Toronto’s waterfront to undergo major futuristic redesign thanks to Google’s Sidewalk Labs

October 18, 2017 by  
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In collaboration with Sidewalk Labs, a start-up created by Google to “accelerate innovation in cities around the world,” the city of Toronto will embark on a futuristic redesign of its waterfront that will incorporate cutting edge technology and sleek modern design to build an urban gathering place for businesses, locals and visitors. Innovations on the Toronto waterfront may include free public Wi-Fi, automated trash systems, robust renewable energy sources, and self-driving cars . “This project will become a model for others not only in Canada, but around the world,” said Prime Minister Justin Trudeau. It is estimated that the innovations by Sidewalk Labs could reduce typical greenhouse gas emissions by two-thirds, save the average commuter an hour of travel time and put residents of the neighborhood, which has been dubbed “Quayside,” within a very short walking distance from green space. “Over time, “we believe Sidewalk Toronto can demonstrate to the world how to make living in cities cheaper, more convenient, healthier, greener, fairer, and even maybe more exciting,” said former New York City  deputy mayor and current Sidewalk Labs CEO Dan Doctoroff. Sidewalk Labs, acknowledging that “that great neighborhoods aren’t planned from the top down,” has announced a town hall meeting for November 1, 2017 in which citizens can discuss their ideas and concerns regarding the new project. Related: Trees to grow on the balconies of Penda’s timber high-rise in Toronto Founded in 2015 as a subsidiary of Alphabet, Google’s parent company, Sidewalk Labs has been deciding between several locations for a comprehensive feasibility study to test ideas and systems that could be applied in the design of the cities of the future. The announcement by Sidewalk Labs and Toronto follows several months of speculation about the company’s plans, which were rumored to include a “Google Island” city built from the ground up to Sidewalk Labs’ specifications. In its work to redesign Toronto’s waterfront, Sidewalk Labs will use tools like Flow, which the company conceived to identify problems in traffic flow or lack of transportation access. Via Inc. and The Verge Images via Depositphotos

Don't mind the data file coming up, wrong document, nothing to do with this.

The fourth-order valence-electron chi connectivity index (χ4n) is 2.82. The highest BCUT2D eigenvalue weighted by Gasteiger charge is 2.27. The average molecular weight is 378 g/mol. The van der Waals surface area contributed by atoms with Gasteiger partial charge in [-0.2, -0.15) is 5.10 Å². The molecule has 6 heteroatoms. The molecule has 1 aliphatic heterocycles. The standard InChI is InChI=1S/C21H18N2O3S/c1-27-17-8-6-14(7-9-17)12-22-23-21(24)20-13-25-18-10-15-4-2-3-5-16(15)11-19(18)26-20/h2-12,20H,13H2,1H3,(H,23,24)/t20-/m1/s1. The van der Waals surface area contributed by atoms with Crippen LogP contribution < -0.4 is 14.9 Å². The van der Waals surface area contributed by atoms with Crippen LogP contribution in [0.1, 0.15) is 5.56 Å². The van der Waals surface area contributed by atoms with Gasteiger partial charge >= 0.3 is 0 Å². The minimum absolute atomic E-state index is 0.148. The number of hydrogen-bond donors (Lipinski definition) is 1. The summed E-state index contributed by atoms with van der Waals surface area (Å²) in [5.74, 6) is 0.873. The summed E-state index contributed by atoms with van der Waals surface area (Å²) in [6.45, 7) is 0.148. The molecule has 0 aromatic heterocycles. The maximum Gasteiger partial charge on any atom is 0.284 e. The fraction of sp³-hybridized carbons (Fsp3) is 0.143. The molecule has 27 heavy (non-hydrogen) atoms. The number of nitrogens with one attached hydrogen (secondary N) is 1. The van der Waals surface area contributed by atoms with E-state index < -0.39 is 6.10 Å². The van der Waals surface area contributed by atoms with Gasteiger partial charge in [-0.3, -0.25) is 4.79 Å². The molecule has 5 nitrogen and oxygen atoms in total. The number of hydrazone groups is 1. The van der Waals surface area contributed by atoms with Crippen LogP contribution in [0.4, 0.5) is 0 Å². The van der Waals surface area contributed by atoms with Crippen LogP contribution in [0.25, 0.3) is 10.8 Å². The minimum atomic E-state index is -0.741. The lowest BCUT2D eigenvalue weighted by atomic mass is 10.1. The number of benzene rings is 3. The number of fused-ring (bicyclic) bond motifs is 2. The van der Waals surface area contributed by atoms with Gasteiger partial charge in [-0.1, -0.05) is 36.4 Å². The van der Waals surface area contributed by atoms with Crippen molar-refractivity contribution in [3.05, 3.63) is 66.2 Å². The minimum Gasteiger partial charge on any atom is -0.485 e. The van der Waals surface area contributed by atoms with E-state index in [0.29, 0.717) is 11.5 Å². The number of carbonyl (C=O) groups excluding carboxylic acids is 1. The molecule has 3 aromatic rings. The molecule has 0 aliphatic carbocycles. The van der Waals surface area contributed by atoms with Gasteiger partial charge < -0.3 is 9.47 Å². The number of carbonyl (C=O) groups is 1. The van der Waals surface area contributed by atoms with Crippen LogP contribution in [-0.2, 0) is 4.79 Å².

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Toronto’s waterfront to undergo major futuristic redesign thanks to Google’s Sidewalk Labs

Futuristic solar fabric canopy reacts to heat, sunlight, and movement

June 28, 2017 by  
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MoMA PS1 just completed one of its most experimental and coolest installations to date. The Long Island City-based contemporary art museum wrapped up construction on Lumen, an immersive and interactive installation made with solar-active canopies that glow at night. Designed by Jenny Sabin Studio , Lumen reacts like a living entity to light, heat, and movement, creating different engaging environments from day to night. Set to open to the public Thursday, June 29, Lumen will be on view in MoMA’s PS1 courtyard during summer 2017. The futuristic canopy was selected as the winner of The Museum of Modern Art and MoMA PS1’s annual Young Architects Program that challenges emerging designers to create a temporary, outdoor installation addressing environmental issues and forward-thinking design. Jenny Sabin Studio designed Lumen with over a million yards of digitally knitted fiber made from recycled photo-luminescent textiles that absorb solar energy during the day and emit glowing hues of blue, pink, and purple at night. The cellular canopies are stretched overtop the courtyard and give the space an extraterrestrial vibe. Suspended from the canopy like stalactites are 250 tubular structures. A hundred robotically woven recycled spool stools are scattered throughout the courtyard like stalagmites. Related: Futuristic canopy made of knitted solar panels wins 2017 Young Architects Program at MoMA During the day, the canopy’s integrated misting system sprays water to cool visitors in hot weather. Lumen’s use of mist for cooling and its multicolored glowing backdrop at night creates a dynamic setting for the 20th season of Warm Up , MoMA PS1’s pioneering outdoor music series. MoMA PS1 writes: “Socially and environmentally responsive, Lumen’s adaptive architecture is inspired by collective levity, play, and interaction as the structure transforms throughout the day and night, responding to the density of bodies, heat, and sunlight. The result of collaboration across disciplines, Lumen applies insights and theories from biology, materials science, mathematics, and engineering—integrating high-performing, formfitting, and adaptive materials into a structure where code, pattern, human interaction, environment, geometry, and matter operate together.” + Jenny Sabin Studio Images by Pablo Enriquez